Affordable Access

Publisher Website

Cytogenetic biomonitoring in petrol station attendants: A micronucleus study

Journal of Cytology
Medknow Publications
Publication Date
DOI: 10.4103/0970-9371.93208
  • Original Article
  • Chemistry
  • Medicine


Background: Benzene, which is a major organic product, on chronic exposure can result in many malignant disorders, and therefore exposure to gasoline vapors is classified by the International Agency for Research of Cancer as possible carcinogenic to humans. Petrol station attendants are chronically exposed to petroleum derivatives through inhalation of petrol during vehicle refuelling. Aim: This study is aimed to investigate cytogenotoxic damage in exfoliated buccal cells obtained from petrol station workers and control subjects using micronucleus (MN) test. Materials and Methods: This study was carried out on 30 petrol station attendants working at different petrol stations located in Indore. The control group consisted of 30 healthy subjects who were not exposed to benzene. Buccal cell samples were collected at the end of the work shift. Slides were stained and were evaluated to determine the MN frequencies. Exposure monitoring was performed by the detection of phenol excreted in the urine. Urinary phenol measurements were performed following the colorimetric quantitative determination method of Yamaguchi and Hayashi. Results: Variations in MN frequencies were seen in control and petrol bunk attendants. Conclusion: The MN test in exfoliated epithelial cells seems to be a useful biomarker of occupational exposure to genotoxic chemicals. Phenol is the principal metabolite of benzene. Therefore, phenol concentration in the urine of exposed workers can be used as a biomarker of external exposure.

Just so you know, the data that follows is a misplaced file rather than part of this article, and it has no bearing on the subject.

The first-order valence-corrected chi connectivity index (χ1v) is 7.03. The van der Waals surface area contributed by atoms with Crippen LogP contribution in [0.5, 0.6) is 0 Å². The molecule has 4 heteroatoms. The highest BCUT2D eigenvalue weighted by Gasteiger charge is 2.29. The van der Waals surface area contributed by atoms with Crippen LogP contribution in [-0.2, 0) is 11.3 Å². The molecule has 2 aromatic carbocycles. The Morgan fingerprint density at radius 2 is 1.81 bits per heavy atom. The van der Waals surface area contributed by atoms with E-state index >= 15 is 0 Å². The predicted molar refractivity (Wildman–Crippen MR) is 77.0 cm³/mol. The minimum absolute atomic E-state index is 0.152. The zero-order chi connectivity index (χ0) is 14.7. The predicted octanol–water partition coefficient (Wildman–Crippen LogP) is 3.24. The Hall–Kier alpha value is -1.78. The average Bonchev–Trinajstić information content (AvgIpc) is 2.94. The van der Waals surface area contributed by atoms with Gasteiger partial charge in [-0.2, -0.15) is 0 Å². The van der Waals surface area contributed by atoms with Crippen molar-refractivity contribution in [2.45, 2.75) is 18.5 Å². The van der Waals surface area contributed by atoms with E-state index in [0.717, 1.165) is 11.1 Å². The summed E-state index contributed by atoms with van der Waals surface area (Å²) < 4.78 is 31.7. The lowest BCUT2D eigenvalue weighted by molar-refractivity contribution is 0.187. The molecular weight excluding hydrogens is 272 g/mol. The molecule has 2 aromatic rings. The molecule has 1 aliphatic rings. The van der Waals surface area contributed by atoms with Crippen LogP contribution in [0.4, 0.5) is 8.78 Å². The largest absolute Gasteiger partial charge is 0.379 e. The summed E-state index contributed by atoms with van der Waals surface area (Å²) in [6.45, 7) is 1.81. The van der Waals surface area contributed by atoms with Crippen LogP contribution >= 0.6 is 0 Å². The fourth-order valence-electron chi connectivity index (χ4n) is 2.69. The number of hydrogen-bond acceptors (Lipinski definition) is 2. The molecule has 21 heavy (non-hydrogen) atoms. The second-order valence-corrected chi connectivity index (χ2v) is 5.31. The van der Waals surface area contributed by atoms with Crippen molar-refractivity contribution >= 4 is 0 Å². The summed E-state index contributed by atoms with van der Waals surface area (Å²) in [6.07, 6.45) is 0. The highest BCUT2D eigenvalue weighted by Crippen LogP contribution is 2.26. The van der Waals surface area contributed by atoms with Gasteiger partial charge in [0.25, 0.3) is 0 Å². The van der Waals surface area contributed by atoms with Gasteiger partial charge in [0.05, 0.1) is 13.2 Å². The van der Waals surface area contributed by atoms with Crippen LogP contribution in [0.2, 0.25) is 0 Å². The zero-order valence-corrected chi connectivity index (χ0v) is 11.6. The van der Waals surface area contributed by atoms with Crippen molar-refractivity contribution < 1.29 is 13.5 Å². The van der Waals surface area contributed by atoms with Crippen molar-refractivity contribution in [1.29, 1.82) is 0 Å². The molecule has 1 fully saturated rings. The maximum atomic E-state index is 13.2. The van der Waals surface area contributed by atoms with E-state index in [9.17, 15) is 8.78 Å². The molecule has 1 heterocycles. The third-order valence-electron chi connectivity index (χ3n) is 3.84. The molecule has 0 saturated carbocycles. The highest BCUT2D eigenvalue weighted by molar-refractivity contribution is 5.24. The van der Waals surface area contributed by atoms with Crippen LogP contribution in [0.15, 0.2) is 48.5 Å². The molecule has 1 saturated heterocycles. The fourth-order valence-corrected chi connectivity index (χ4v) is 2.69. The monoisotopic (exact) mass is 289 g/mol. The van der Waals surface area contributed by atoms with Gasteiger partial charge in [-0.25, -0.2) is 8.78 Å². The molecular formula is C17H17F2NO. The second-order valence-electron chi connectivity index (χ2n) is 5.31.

There are no comments yet on this publication. Be the first to share your thoughts.